The Vigil


The night before a big trip is often fraught with preparations. Searching for tickets, laying out maps and directions, checking and double-checking bags—not to mention worrying about keys or a wallet—all take time. Journeying for an outdoor adventure only requires more equipment, and frequently more preparation. Often I sleep very little during these nights preceding a journey or an adventure. Even after the preparations are made, the night, which ought to be restful, can become a time of watching and waiting. Marked by readiness and anticipation, the night before a big day passes slowly, and eventually morning comes.

The watchful night spent in waiting is not irredeemable. Vigils have a powerful significance in the life of the Church.  Held on the eve of various significant feasts, vigils are marked by chanting the psalms, singing hymns, listening to sermons and periods of prayer and meditation.  In the Middle Ages, a squire anticipating his knighting ceremony would pass the night in a chapel in prayer.  A vigil, whether it precede a knighting or a feast, is a spiritual awakening, a preparation for celebration.  Much like making arrangements for a journey, a vigil readies the believer for the great event of the next day.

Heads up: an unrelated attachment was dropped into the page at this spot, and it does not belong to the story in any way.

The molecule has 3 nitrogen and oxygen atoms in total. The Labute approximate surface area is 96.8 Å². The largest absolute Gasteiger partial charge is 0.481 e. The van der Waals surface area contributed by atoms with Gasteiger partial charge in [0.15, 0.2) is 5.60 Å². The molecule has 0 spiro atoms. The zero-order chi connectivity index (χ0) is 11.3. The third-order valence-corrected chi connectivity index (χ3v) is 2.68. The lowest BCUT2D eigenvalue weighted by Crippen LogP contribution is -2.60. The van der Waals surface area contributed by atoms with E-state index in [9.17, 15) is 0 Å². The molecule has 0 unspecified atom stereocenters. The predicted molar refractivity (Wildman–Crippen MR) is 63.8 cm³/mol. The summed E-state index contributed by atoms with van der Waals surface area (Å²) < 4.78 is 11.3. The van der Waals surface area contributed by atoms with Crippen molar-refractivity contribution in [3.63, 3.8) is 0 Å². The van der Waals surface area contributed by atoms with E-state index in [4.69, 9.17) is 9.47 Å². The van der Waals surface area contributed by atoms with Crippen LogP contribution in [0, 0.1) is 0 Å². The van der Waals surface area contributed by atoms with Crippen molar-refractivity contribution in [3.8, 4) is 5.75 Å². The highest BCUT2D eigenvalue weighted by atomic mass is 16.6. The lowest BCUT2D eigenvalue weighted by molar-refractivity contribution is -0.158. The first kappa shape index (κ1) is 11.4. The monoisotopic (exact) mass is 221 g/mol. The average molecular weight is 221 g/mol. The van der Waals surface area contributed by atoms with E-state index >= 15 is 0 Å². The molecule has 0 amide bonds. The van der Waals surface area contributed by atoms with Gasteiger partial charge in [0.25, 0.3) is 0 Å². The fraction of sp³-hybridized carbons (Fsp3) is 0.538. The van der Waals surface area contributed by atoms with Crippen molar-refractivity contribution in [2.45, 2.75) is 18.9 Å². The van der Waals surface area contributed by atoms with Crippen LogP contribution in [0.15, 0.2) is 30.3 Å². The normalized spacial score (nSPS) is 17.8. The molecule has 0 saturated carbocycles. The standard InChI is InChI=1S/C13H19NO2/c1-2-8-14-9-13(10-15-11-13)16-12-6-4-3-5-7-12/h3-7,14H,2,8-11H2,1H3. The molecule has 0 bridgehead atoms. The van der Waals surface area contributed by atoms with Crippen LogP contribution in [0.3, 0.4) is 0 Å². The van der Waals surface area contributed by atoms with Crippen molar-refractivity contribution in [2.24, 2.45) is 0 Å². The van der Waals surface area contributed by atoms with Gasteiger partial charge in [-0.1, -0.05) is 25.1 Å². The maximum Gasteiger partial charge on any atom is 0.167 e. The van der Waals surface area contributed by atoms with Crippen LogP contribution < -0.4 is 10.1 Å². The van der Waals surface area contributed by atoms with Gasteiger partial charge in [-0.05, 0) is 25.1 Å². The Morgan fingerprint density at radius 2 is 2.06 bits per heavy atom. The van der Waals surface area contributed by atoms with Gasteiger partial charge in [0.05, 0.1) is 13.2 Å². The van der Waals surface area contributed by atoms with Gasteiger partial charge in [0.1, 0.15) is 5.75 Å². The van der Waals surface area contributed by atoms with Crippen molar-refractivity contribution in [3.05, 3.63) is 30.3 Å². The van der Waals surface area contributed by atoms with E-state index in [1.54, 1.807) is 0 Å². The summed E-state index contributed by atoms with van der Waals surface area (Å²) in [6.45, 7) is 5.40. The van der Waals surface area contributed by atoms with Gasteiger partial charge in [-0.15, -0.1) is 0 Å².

Today marks the vigil which begins the Feast Day of Holy Father Dominic. This day will be full of preparations for the feast of our beloved founder, but we will mark our vigil particularly with the Liturgy of the Hours in his honor. Tonight, watch, wait, and pray with the Dominicans, and enter more fully into the celebration of one of the Church’s holiest and most innovative saints.

Bro. Patrick Mary Briscoe, OP